Governor Gary Locke’s Remarks
Press Conference Announcing Drought Emergency Declaration
March 14, 2001
I'm here today to tell you without a doubt, Washington is facing the most serious water shortages in at least a quarter-century. This could well be THE worst drought since record-keeping began in 1929. I am here today to formally declare a drought emergency and describe how the state, through this declaration, is moving quickly to ease the pain.
Precipitation is at or near record lows all across Washington: 50 to 60 percent of normal west of the Cascades and 40 to 50 percent of normal east of the mountains. Snowpack is running at 50 to 60 percent of normal. Record low flows are being set daily in our rivers.
What this means
For anyone who thinks a major drought cannot happen in the Evergreen State, this drought is real, and the effects are going to be real. We can clearly see where we stand today at Alder Lake, how the drought impacts us all. This is a hydroelectric site -- no water… no energy. No water… no swimming. No water… no fishing.
And there are other sites in the state that look a lot like this -- Baker Lake in Whatcom County and Riffe Lake in Cowlitz County -- 130 ft. below normal, for example. And those facilities are for drinking water.
Washington state has 16,000 public water supply systems, and the vast majority of them (12,000) serve just a few households or businesses. Each system, and each part of the state, is unique and may experience the drought differently. Nearby here, the Alder Lake Water System already had its well go dry. After trucking in water, they had to dig a deeper well, and the state Department of Health continues working with them to ensure their drinking water is safe.
This drought affects the entire state.
For now the biggest impact of the drought is on farmers who rely on 75 percent of the state's water.
Some irrigation districts in the Yakima Basin expect only 38 percent of the water they are normally entitled to, and it may dip to as low as 6 percent. More than a quarter of the value of the state's agriculture is produced in this basin alone.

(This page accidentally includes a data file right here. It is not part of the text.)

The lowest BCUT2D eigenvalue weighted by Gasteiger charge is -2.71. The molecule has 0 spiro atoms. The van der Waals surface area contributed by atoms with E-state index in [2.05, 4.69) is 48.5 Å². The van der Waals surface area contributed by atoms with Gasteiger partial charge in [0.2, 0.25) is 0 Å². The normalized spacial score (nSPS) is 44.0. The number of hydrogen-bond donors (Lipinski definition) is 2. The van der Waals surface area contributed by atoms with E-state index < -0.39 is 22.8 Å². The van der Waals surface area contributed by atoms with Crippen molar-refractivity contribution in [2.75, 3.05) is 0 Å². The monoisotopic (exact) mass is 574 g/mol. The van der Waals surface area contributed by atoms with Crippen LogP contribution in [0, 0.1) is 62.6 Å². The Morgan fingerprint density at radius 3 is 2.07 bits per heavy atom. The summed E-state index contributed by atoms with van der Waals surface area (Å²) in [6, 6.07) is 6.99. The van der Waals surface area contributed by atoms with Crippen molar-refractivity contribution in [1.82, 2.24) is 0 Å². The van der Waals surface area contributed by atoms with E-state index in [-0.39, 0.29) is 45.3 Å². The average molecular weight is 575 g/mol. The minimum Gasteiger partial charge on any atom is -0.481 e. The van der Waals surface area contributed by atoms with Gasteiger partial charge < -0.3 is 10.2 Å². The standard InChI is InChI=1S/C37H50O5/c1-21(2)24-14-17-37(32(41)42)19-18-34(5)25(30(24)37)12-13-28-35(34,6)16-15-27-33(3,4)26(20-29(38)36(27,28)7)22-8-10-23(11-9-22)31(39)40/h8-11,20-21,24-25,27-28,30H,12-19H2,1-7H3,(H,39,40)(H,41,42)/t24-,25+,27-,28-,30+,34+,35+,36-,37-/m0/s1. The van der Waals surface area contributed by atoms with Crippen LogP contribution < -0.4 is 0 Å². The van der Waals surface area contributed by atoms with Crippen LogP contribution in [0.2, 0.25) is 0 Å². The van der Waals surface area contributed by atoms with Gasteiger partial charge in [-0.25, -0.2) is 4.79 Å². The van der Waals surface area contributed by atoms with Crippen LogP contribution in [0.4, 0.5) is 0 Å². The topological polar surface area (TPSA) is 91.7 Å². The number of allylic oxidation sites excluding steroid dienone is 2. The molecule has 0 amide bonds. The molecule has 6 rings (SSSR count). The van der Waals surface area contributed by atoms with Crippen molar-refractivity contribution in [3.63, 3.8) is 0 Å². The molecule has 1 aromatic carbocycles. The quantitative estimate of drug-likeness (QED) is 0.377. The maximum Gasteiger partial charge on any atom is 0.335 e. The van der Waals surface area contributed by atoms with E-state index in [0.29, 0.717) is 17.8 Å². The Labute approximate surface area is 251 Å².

We are experiencing unprecedented low flows in the Columbia River - 56 percent of normal and dropping.
Throughout the state, water for general domestic or business use may be in short supply during the summer months.
The City of Kent has 30 percent less water than it needs. Sammamish and Bremerton are also short on water.
Some of the best returns of adult salmon in years will be returning to dry rivers and streams.
Dry conditions during summer months may aggravate the potential for severe forest fires, as well as kill grass and shrubs deer and elk need for survival.
Already thousands of people have lost their jobs due to the energy situation. With a drought, food processors and orchardists may face financial ruin.
I cannot say this strongly enough. The agricultural industry has been struggling for some years. They now face soaring energy costs. We have to protect their need for water this fall when they need it most. If we lose fruit trees this year, they're gone forever. Replanted trees won't produce again for seven to 10 years.